Screen Savors: Rise of the Phoenix

It's that endearing quality of big dreams overcoming small-time screw-ups that makes the show a whole bigger than its parts.

December 21, 2006 12:57
3 minute read.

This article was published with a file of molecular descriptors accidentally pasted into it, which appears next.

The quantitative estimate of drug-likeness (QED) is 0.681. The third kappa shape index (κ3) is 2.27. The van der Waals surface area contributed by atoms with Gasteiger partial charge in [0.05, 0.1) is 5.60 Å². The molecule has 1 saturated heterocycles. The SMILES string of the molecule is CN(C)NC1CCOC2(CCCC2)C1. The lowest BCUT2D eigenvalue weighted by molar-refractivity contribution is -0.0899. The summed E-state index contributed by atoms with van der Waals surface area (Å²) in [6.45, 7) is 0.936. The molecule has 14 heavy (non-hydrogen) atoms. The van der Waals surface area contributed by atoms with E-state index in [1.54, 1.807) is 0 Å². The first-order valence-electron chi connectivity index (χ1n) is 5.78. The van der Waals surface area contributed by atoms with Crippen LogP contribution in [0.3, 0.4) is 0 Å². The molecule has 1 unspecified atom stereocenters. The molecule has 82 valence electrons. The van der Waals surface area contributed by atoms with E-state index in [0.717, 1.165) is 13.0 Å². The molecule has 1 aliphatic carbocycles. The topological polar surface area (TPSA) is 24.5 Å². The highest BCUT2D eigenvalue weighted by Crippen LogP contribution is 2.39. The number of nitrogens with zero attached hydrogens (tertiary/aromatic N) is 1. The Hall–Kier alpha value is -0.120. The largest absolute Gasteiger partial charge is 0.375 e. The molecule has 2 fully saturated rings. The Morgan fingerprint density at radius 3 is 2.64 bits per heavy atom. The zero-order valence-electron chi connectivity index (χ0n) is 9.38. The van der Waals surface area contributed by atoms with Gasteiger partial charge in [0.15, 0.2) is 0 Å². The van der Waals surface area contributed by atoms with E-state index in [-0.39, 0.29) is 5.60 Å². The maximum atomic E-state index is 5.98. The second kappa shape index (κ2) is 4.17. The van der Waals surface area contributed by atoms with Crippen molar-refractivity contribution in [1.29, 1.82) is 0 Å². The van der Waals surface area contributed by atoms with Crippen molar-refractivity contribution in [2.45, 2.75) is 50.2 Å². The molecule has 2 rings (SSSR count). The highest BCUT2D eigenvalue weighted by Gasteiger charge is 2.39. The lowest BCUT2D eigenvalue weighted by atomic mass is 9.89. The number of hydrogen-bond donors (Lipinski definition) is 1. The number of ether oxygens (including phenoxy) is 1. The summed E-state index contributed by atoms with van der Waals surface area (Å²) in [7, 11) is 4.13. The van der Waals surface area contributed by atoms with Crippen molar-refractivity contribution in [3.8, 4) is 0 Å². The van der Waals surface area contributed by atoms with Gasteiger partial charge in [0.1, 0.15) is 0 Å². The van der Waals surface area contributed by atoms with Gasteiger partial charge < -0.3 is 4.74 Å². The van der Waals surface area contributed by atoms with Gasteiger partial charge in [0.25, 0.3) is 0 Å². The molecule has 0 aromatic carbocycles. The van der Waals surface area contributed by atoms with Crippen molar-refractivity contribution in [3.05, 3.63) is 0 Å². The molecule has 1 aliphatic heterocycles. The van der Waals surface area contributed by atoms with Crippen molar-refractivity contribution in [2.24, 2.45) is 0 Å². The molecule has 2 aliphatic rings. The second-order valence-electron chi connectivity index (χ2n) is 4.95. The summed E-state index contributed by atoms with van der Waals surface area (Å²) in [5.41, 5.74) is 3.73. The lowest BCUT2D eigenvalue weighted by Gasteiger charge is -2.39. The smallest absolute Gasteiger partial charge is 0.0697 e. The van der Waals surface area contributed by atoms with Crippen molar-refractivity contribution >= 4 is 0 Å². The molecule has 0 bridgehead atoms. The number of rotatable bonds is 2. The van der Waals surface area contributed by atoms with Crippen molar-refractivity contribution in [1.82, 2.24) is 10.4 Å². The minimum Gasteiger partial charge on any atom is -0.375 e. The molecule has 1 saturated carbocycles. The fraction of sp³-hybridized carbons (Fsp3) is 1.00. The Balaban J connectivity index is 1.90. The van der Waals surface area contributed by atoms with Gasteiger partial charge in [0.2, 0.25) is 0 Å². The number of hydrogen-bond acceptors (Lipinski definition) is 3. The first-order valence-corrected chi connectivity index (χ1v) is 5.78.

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Every once in a while, a show creeps up on you. We weren't sure what we were in for when we plopped the disc of Phoenix Nights into our DVD, being unfamiliar with the series or its star, Peter Kay. But the UK import about a hapless nightclub owner who's out to give it one more go charmed us enough that we've already booked a table for next week. (Tuesday, 10:55, YES Plus) Brits and other fans already know that Kay is considered one of the UK's greatest comedians, having already turned in a solid effort in That Peter Kay Thing, in which he essentially did a male Tracey Ullman, playing a variety of roles. The same's true here, essentially, only within a more restricted plot line. Mainly, Kay plays Brian Potter, a wheelchair-bound self-styled nightclub impresario who's a little down on his luck and given to riffs of wild cursing when things don't go his way, which is most of the time. Our favorite: "Sweet Baby Jesus and the orphans!!" And there are shades of Archie Bunker in his character, with a trunk-load of malapropisms, including a reference to singers performing "A-ca-pulco," and his reference to "ca-NAPES." As a local reporter in the small UK town where the club is being prepared for its grand opening reminds Brian: "Your first club flooded, your second one burned down and now you've rebuilt? Why?" "Third time lucky, I guess," snaps the cheeky Brian, but his luck isn't very good. The video games company has delivered a Das Boot model instead of The Matrix, his electricity is spotty, and a key member of the house band is stuck somewhere in Scotland. Still, Brian dreams on, telling the boys working on decorative bulbs for the roof, "Think Las Vegas!" It's that endearing quality of big dreams overcoming small-time screw-ups that makes the show so charming. In fact, the club itself recalls those seen in several British films, including The Full Monty and Little Voice - local venues where the hardworking small-town folk are happy to have a night out, no matter how bad the performances. That charm goes a long way when it's combined with a winning group of characters, like the host of what passes for the club's show - Jerry St. Clair, played by the wonderful Dave Spikey, who co-wrote the series with Kay. Whether it's his emergence through the curtain as the theme song from The Saint TV show plays, his off-key crooning of "New York, New York" (with "Phoe-nix, Phoe-nix" substituted), or his overall show-must-go-on bravado, Spikey as St. Clair is a hoot. So is Toby Foster as Les, the DJ who's got terrible taste in music, and a sound system to match. Meanwhile, poor Brian has to put up with the bunch of dolts who work with him and with one small disaster after another. So when the electrical system breaks down, he's saved by the fact that Jerry's booked an acoustic band. But when the band's second song turns out to be a ditty about preferring white shoes over black ones called "Send the Buggers Back" - which a local reporter deems racist - Brian orders them pulled from the stage, and hysteria reigns. Is it any wonder that when someone says "God loves you, Brian," he snaps: "Does He? He's got a funny way of showing it." "You want to sing at me funeral, lads? Cuz it's comin‚" may be his regular refrain when dealing with his staff, but this club owner's determined to make a go of it. Brian's not giving up - there'll be another show soon enough, he's got a new electrician (who might be a released murderer), and there's talent lining up to audition. So what if they've tied themselves and their electric guitar to a huge rotating record? The audience is forgiving and, thanks to Kay & Co, evenings at The Phoenix Club are worth waiting for.

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